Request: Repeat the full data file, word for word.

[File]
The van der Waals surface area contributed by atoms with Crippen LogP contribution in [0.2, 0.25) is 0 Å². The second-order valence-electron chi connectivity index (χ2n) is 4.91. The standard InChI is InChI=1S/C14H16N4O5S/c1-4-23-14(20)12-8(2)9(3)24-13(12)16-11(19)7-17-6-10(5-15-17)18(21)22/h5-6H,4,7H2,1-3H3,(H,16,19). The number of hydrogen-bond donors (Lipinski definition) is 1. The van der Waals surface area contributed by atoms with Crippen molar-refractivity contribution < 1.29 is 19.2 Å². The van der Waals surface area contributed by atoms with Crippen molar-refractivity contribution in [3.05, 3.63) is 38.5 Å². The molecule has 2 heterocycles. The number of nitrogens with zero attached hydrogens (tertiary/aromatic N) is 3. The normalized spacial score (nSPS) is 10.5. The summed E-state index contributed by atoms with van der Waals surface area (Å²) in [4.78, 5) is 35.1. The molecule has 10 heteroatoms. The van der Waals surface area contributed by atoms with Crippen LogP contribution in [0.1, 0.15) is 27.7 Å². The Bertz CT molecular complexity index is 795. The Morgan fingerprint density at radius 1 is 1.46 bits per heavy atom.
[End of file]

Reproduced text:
The van der Waals surface area contributed by atoms with Crippen LogP contribution in [0.2, 0.25) is 0 Å². The second-order valence-electron chi connectivity index (χ2n) is 4.91. The standard InChI is InChI=1S/C14H16N4O5S/c1-4-23-14(20)12-8(2)9(3)24-13(12)16-11(19)7-17-6-10(5-15-17)18(21)22/h5-6H,4,7H2,1-3H3,(H,16,19). The number of hydrogen-bond donors (Lipinski definition) is 1. The van der Waals surface area contributed by atoms with Crippen molar-refractivity contribution < 1.29 is 19.2 Å². The van der Waals surface area contributed by atoms with Crippen molar-refractivity contribution in [3.05, 3.63) is 38.5 Å². The molecule has 2 heterocycles. The number of nitrogens with zero attached hydrogens (tertiary/aromatic N) is 3. The normalized spacial score (nSPS) is 10.5. The summed E-state index contributed by atoms with van der Waals surface area (Å²) in [4.78, 5) is 35.1. The molecule has 10 heteroatoms. The van der Waals surface area contributed by atoms with Crippen LogP contribution in [0.1, 0.15) is 27.7 Å². The Bertz CT molecular complexity index is 795. The Morgan fingerprint density at radius 1 is 1.46 bits per heavy atom.